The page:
For my several trips to this peak and others, please check my website: bobvillarreal.com. My book, "Clawing for the Stars: A Solo Climber in the Highest Andes" will be out on Amazon in July, 2014. My video: http://www.youtube.com/watch?v=Go6UypcKNck
We approached the mountain by bicycle from San Pedro de Atacama, Chile via the Paso Socompa. We climbed from the NE to a base camp with penitentes at 5,000m.
We then joined the normal Argentinean route at a high camp at 5,900m where there were more penitentes. From the high camp it took 3 1/2 hours to reach the summit over slightly unstable rocks. Bits of wood from the Inca ruins marked the route.
This is an account of our cycle and climb: http://pikesonbikes.com/puna-9-part-1-llullaillaco-antofalla/
We have visited this peak on New Year’s Eve of 2010, from the Chilean side, as part of our South-American honeymoon trip. The two of us went there alone, with no guide, with only a little Toyota Yaris and some sense of adventure. We made it to the summit saddle, 200m short of the peak.
See in the Trip report for more!
An amazing climb on Number 7th of the andes, via the inca / archeological road (North east) from argentina, climbing to summit in 8hr (reaching it at 16.00) from a camp located at 5550m. A long steep climb direct from thge gully leading to an inca ruin at 6500 m or so. It's possible when acclimatized to make it with just one camp, leaving 4WD at 4850/4900m approx. Water is obtained from peintentes at 5500, sometimes even lower.
weather in february was perfect, some people (2 from austria) made it 7 days before, temperature was fine during the climb.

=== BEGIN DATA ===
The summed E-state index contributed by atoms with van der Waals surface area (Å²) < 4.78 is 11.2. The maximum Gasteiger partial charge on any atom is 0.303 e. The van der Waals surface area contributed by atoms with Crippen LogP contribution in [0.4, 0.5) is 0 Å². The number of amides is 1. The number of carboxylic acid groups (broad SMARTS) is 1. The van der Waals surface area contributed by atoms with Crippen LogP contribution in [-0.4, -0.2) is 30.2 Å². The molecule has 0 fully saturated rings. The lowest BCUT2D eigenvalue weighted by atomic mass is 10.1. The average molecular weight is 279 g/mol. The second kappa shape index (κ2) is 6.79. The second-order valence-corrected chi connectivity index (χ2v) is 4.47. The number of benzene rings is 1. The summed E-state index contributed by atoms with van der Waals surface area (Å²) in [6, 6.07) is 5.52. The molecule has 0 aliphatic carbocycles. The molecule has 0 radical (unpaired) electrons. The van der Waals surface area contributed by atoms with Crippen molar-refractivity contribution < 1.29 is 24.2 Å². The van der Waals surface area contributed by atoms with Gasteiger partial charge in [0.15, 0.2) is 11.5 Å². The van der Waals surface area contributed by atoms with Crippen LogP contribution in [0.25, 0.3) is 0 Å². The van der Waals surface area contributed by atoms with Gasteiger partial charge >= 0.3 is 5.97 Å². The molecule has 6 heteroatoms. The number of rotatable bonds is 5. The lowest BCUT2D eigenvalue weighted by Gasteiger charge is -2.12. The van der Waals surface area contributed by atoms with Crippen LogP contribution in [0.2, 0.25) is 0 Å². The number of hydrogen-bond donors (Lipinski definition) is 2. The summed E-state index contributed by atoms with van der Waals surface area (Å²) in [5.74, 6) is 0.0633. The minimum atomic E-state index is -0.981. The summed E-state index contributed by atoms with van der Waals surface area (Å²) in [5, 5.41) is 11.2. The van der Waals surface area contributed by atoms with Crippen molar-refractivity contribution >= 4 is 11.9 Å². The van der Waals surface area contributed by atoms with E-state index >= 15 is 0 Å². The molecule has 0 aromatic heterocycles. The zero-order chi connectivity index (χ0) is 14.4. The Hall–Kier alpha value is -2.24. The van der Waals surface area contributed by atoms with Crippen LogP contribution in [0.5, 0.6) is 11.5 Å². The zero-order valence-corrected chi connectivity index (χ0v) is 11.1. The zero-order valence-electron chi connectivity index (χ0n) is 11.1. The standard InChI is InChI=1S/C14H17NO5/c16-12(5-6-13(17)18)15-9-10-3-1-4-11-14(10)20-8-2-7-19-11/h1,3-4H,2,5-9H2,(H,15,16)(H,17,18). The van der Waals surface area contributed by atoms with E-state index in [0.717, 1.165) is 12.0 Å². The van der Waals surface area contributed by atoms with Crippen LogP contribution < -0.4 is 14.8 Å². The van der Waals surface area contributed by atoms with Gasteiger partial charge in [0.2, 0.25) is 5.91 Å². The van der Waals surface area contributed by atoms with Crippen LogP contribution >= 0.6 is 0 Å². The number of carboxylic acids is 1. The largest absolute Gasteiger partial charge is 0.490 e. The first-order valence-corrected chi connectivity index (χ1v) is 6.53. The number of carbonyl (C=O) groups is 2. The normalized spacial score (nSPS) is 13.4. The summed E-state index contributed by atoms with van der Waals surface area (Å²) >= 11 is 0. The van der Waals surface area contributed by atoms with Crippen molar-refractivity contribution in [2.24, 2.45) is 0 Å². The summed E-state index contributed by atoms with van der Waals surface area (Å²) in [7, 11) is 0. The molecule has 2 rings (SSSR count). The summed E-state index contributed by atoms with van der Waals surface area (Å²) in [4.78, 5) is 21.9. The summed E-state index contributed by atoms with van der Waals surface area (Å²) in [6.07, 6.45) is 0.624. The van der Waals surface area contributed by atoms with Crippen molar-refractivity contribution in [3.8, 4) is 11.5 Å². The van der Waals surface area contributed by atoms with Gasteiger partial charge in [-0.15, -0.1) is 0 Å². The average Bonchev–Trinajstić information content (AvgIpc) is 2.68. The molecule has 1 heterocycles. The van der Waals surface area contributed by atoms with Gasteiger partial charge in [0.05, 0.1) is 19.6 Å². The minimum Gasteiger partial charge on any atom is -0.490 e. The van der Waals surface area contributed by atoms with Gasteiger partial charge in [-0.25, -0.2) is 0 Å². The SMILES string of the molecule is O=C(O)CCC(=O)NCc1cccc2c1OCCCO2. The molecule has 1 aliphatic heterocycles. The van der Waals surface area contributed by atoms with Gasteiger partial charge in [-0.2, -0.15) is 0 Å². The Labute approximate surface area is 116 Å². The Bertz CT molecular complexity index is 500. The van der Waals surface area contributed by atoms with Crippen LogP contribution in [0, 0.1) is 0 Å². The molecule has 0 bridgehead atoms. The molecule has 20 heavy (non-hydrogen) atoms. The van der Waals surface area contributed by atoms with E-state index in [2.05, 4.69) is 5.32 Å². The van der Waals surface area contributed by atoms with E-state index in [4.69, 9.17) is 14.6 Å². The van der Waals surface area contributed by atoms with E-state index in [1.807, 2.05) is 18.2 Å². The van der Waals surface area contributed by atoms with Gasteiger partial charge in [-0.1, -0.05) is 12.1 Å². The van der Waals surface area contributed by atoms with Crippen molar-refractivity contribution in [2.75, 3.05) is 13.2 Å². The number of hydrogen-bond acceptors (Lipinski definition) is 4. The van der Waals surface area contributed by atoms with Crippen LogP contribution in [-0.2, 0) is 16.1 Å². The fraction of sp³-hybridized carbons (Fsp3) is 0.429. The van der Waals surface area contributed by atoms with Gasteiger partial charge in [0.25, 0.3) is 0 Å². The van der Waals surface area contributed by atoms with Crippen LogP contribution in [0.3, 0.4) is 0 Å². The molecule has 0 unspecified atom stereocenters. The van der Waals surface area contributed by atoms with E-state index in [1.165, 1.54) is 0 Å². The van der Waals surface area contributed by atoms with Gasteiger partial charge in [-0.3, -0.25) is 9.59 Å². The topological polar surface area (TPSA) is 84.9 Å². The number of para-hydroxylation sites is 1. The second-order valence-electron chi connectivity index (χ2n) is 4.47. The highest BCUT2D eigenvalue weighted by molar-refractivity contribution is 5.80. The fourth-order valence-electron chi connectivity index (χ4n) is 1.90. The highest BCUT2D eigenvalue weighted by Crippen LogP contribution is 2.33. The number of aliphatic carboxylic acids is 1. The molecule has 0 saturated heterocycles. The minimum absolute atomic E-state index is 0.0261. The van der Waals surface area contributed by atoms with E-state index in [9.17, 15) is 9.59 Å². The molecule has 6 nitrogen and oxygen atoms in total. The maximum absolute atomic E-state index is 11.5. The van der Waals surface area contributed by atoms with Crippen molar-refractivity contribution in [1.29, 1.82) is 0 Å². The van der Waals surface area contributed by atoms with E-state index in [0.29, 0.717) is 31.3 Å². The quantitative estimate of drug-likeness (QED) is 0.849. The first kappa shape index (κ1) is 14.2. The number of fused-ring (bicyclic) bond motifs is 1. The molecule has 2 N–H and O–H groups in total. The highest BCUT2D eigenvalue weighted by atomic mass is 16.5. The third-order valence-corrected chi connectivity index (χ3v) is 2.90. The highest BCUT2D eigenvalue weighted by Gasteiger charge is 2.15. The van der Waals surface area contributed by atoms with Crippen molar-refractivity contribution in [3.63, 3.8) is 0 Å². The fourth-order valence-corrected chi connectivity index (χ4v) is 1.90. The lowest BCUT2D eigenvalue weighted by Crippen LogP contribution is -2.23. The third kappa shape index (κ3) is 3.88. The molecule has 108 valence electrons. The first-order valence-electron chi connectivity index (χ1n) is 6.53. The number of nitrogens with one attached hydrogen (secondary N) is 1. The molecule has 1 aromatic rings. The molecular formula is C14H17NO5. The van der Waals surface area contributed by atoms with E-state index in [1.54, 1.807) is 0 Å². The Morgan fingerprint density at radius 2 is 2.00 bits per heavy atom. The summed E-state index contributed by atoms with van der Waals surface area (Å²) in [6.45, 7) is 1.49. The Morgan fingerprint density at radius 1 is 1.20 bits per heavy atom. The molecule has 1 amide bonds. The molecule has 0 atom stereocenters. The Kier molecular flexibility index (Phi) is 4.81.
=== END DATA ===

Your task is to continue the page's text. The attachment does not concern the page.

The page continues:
8 out of our 10 members expedition made it to the top.
be asbolutely sure about 4WD when going there, it's absolutely out of the way altough there seems to be some mining exploration in the area.
It's good to combine this climb with nearby unknown Antofalla (6440m) as a good warm up.
All the approach to Llulailaco , including the awesome site of Casualidad Mine is worth the trip. Summit is of course very special due to what is to be seen there!
My highest so far. Thanks to Gnome's invitation.
View from the summit over Argentina is just AMAZING !
For the last part, I suggest you follow the "Quebrada" instead of trying a direct way to the summit (big unstable blocs).
I went on Llullaillaco with Fabrice but did not summit. I must say that this volcano is though one of my best experience in the Andes : the beauty of the landscapes and the feeling of loneliness are intense ! I will add some photographs as soon as possible on this new mountain page.
It is often said that Llullaillaco can not be climbed before mid March because of the bolivian winter (invierno boliviano) but we noticed in the conaf book (in the refugio) that some expeditions (3 or 4) went there right in the middle of this period and some of them made it to the summit.
Ascent from camp 1 to camp 2 is really easy as the trail is obvious : from beginning to the "end" we walked in the small quebrada and most of the time footprints of previous climbers could be seen.
After camp 2 (5700m), we had to climb a tough slope of instable rocks (approx. 1 hour) before arriving at a steep couloir of hard snow and little penitents(approx 40°). This couloir leads to a very big névé that we walked through within 2 hours. Then, we arrived at the "combe" between the two summits (approx. 6400m) where I had to abandon (cold feet and exhaustion) . Fabrice followed this combe on the left side (1 hour) to arrive at the pass between the two summits. The highest one is on the left and Fabrice reached it in 2 hours from the pass, after many false summits.
The weather during our stay (5 days in total) was perfect, even if every day big clouds were stuck on the mountain from (approx.) 4 oclock in the afternoon to sunset. The cold was not terrible, even if on the summit day the few hours around sunrise were really freezing. We had almost no wind.
An amazing mountain... I'll be back !